Brislen on Tech
Back before the turn of the century I spoke to a cyber-security guy about something (probably viruses or Y2K or some such - it was a simpler time) and he told me about a regular meeting of law enforcement people who were looking into cyber security as a growing area of concern.
Not that they were worried about increasing hacking attempts or data loss but rather that the growing move to secure communications meant the police wouldn't be able to listen in on criminals planning their nefarious deeds, even with a warrant or similar.
He said they would be on the look-out for an opportunity to really push the line that we need to be protected from such folk and that any big attack would do to trigger the push for action on the legislative front.
Some months later the September 11th attacks provided just such an opportunity and duly several laws were passed giving police more access to computer systems, more rights to demand passwords and so on.
Since then we've seen a steady whittling away of our rights to privacy in an online world and that move continues apace today.
All this despite tech companies and cyber-security experts saying we want stronger locks on our doors, not weaker ones, and that the real risk in making things hackable is that they will be hacked.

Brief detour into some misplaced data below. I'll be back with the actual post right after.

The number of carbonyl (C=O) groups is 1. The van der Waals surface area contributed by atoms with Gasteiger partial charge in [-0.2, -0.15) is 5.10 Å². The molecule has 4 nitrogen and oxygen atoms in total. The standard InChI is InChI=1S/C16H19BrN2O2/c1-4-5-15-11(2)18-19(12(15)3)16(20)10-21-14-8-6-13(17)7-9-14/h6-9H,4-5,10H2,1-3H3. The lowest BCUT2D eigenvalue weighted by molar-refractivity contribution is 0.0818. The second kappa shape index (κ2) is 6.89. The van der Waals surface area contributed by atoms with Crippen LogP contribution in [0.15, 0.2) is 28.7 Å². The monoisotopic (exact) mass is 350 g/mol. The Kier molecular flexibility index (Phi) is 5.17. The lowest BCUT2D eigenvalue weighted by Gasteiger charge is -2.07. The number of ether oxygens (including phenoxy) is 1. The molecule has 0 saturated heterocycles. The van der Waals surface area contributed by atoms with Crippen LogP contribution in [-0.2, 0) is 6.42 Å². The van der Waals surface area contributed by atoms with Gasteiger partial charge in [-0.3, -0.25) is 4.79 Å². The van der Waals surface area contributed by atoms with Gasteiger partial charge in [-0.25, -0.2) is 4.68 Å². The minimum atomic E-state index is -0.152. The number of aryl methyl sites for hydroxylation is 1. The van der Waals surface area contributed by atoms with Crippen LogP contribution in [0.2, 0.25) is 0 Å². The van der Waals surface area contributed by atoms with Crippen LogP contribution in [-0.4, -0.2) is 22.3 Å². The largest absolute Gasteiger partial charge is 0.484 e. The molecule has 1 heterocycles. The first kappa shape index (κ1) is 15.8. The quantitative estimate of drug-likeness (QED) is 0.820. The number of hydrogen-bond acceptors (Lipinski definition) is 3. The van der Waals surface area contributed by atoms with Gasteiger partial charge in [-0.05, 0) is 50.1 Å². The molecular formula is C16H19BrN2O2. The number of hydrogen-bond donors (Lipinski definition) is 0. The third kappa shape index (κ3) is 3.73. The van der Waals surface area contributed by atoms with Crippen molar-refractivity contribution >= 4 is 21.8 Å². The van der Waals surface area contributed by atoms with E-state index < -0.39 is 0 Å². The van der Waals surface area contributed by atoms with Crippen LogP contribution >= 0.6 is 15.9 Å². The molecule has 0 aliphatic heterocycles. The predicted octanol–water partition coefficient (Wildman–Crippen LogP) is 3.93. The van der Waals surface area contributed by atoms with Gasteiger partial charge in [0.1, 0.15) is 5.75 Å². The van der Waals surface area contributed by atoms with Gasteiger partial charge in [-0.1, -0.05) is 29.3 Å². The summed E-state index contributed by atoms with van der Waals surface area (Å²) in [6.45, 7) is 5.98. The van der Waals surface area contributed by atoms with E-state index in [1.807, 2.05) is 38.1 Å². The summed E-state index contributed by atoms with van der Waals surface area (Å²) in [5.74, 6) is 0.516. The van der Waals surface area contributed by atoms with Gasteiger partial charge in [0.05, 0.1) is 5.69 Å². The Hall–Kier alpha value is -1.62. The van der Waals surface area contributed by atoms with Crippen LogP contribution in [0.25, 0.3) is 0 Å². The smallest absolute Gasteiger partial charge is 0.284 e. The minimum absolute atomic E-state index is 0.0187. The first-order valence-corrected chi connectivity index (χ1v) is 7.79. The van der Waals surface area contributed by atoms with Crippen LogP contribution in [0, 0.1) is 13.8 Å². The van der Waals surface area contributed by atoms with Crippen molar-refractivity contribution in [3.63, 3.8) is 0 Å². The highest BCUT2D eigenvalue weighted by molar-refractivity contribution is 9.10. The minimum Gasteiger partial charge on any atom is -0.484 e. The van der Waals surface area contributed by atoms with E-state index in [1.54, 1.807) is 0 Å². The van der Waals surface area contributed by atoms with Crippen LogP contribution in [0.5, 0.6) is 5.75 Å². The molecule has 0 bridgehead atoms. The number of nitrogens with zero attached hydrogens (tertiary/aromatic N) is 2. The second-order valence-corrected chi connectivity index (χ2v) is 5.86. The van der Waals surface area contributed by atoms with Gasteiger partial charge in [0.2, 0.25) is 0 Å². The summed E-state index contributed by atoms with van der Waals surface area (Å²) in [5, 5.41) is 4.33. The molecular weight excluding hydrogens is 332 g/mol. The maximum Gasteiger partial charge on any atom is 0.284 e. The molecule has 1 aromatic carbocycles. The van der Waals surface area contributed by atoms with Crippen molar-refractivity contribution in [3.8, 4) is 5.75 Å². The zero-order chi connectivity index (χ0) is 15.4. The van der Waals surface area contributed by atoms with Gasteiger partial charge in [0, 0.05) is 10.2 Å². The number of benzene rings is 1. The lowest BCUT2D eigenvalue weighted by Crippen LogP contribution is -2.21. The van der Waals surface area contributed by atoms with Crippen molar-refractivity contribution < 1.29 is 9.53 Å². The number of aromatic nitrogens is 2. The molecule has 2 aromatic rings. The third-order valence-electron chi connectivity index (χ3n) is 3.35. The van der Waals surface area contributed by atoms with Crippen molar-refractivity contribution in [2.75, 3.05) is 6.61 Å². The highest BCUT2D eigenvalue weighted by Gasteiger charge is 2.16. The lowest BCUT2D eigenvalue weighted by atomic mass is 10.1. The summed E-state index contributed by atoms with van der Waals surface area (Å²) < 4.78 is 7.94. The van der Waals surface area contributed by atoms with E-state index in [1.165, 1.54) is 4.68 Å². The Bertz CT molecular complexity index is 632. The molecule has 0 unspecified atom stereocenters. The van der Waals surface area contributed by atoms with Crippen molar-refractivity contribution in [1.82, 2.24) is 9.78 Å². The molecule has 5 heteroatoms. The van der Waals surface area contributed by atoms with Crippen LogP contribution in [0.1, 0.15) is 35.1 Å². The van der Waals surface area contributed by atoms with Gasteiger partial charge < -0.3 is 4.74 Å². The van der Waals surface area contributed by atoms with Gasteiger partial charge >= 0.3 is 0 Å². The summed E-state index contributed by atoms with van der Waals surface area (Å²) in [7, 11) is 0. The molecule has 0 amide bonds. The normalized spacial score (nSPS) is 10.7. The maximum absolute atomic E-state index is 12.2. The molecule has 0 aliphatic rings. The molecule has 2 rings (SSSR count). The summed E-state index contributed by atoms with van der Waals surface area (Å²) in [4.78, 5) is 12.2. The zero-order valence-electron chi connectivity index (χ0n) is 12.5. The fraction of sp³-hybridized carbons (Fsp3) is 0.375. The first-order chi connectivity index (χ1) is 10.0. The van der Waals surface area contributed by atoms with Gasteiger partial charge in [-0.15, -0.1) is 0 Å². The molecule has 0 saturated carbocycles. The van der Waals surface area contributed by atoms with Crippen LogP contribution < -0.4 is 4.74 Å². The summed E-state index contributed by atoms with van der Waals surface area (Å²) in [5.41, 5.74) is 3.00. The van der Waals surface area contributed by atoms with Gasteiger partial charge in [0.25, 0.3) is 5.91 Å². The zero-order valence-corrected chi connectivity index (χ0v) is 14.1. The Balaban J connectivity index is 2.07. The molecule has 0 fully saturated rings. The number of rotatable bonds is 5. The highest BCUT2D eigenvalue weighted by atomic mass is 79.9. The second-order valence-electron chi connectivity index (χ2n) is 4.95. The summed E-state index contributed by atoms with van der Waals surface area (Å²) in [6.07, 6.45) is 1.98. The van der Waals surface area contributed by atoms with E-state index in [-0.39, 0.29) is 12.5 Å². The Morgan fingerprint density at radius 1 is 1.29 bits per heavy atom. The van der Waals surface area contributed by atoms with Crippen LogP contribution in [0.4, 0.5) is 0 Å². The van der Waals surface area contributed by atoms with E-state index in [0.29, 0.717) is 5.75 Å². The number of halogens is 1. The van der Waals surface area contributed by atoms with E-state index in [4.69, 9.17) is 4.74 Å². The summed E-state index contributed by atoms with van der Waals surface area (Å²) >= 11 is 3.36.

The real question in all of this is how far are we willing to go in the pursuit of potential terrorists and would-be cyber-criminals? Is it worth giving away our freedoms in an online sense? Which has greater value - being able to conduct online banking, shopping, encrypted messaging and email, even web surfing without having to worry about hijacking, spoofing, phishing and outright theft of information, or being able to potentially catch terrorists who might be planning something really awful?
The US government is pushing the Five Eyes group (the US, UK, Canada, Australia and New Zealand - basically the White Commonwealth) to join in their demand that tech companies build in backdoors to encrypted messaging services because that's what's needed to beat the bad guys.
Let's not forget that when Osama Bin Laden was killed he had lived offline for more than a year, had no regular online activity at all, didn't carry a mobile phone and relied exclusively on human couriers to carry his messages, one of whom dobbed him in to the authorities.